Thirty-four was the number that Andrea Dovizioso used before arriving in MotoGP; from today onwards and for the next 364 days it will also be the number of his age. Those two figures were also the same as Kevin Schwantz and the difference between the Texan and the man from Forlì couldn’t be any greater, even more so than those nine thousand (give or take a few) kilometres separating Houston from Romagna.
Kevin was a jester who burned tyres and gasoline, the prototype of the madman on two wheels, all heart and right wrist. Dovi is instead described as a ‘failed’ engineer; reason has pride of place in the kingdom of irrationality, where madness is exalted, and normality is barely accepted. Admitted and not granted that you can be normal when you are paid to stay precariously balanced on two wheels at up to 350 km/h.
For many years Andrea seemed invisible, one of many riders, away from the spotlights illuminating the idols of the fans, whether they were winning more or less than him. As he is not lacking in intelligence, he soon realized this and also had enough self-deprecation to call his biography ‘Asphalt’, something that is essential for racing, but also grey and anonymous. The multi-coloured curbs make a better impression, even though they are not as useful.
It’s not as if Dovi wasn’t fast; he has been from the beginning, from the time of his (for now only) 125 title. In his career he has gone up against all the best riders, from the everlasting Valentino, to the meteoric Stoner, Lorenzo and Pedrosa as well, up until the phenomenon called Marquez. He has lost some battles and won some as well, but never enough.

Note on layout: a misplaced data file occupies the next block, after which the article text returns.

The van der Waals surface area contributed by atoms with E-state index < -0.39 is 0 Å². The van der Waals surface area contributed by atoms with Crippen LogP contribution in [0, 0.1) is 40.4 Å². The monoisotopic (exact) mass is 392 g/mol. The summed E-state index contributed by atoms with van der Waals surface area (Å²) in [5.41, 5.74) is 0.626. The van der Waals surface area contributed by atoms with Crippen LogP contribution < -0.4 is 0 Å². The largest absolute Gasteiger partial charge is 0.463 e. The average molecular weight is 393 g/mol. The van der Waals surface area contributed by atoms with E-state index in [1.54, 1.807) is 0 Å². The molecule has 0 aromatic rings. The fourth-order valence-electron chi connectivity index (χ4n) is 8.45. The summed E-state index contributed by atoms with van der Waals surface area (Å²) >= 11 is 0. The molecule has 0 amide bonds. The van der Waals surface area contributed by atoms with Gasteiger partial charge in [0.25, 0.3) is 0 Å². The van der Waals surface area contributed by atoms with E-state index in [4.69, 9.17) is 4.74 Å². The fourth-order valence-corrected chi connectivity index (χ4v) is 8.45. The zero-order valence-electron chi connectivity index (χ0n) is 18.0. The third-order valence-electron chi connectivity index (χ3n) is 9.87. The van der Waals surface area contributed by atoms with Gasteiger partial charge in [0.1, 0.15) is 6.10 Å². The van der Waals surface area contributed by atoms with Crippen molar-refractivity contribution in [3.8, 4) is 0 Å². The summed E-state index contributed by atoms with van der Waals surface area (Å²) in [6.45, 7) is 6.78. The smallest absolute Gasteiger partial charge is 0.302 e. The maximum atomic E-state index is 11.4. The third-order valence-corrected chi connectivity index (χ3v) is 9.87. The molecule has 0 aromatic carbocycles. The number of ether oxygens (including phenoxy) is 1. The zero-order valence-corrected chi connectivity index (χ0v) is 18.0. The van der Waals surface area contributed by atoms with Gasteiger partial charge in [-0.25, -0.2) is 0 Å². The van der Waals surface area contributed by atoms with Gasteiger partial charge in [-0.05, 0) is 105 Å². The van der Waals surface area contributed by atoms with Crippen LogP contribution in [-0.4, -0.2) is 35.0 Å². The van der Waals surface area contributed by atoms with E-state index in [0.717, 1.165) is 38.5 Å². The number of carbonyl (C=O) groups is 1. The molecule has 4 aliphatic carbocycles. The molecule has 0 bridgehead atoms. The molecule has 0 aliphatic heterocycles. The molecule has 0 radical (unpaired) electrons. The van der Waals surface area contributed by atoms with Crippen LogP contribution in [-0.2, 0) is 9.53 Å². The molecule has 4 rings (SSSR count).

The result is that he is always seen as being eternally unfulfilled, good but not good enough, fast but not fast enough, nice but not nice enough. And having been runner-up three times in a row hasn’t improved matters much, even though on the track he has had to deal with multiple world champion Marquez, and on the covers of newspapers with a monument called Rossi. Even though he arrived in Ducati when nobody wanted to get aboard the Desmosedici and managed to turn it into a winner.
In Borgo Panigale they were used to diehard racers like Stoner, Bayliss, Fogarty, and Andrea Dovizioso stood out like a sore thumb. Quiet, rational, analytical, all head and (apparently) little heart. The image may be wrong, but once painted it is difficult to erase.
Even when you become the rider who has won the most on the red bikes after Casey, or the most successful Italian rider in the premier class behind two phenomena, Agostini and Rossi.
Like it or not, Dovi has never betrayed himself, never tried to appear for what he isn’t, at the cost of being overshadowed by teammates, the bike he was riding or the world in which he is, willingly or unwillingly, a protagonist.
Even at the start of the year, when he changed his nickname to what appeared to be an English tongue-twister, ‘undaunted’. It’s actually not a term in common use in Italian either, but it indicates someone who is master of himself, heads straight on his way and, all things considered, doesn’t give a damn about what others say.
At 34 years of age, Dovi can walk with his head held high and our wish is that his journey continues for a long time. If he were to win a title, then that is the present that he would give himself ...